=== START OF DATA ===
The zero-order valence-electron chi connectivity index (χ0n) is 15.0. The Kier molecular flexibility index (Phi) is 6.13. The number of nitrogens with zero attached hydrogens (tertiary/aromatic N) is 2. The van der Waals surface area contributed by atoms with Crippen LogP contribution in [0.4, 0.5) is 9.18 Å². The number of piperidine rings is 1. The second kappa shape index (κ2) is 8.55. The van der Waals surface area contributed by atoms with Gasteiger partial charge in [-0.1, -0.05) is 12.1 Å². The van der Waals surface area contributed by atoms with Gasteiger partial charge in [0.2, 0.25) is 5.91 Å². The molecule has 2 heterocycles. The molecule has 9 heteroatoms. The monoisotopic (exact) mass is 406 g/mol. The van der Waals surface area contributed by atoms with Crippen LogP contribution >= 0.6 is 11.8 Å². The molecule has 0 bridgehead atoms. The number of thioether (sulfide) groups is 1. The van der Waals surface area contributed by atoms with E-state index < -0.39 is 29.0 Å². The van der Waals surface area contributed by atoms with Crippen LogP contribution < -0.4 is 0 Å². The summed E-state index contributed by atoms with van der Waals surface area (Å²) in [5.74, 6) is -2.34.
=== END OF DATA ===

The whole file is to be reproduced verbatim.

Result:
The zero-order valence-electron chi connectivity index (χ0n) is 15.0. The Kier molecular flexibility index (Phi) is 6.13. The number of nitrogens with zero attached hydrogens (tertiary/aromatic N) is 2. The van der Waals surface area contributed by atoms with Crippen LogP contribution in [0.4, 0.5) is 9.18 Å². The number of piperidine rings is 1. The second kappa shape index (κ2) is 8.55. The van der Waals surface area contributed by atoms with Gasteiger partial charge in [-0.1, -0.05) is 12.1 Å². The van der Waals surface area contributed by atoms with Gasteiger partial charge in [0.2, 0.25) is 5.91 Å². The molecule has 2 heterocycles. The molecule has 9 heteroatoms. The monoisotopic (exact) mass is 406 g/mol. The van der Waals surface area contributed by atoms with Crippen LogP contribution >= 0.6 is 11.8 Å². The molecule has 0 bridgehead atoms. The number of thioether (sulfide) groups is 1. The van der Waals surface area contributed by atoms with E-state index < -0.39 is 29.0 Å². The van der Waals surface area contributed by atoms with Crippen LogP contribution < -0.4 is 0 Å². The summed E-state index contributed by atoms with van der Waals surface area (Å²) in [5.74, 6) is -2.34.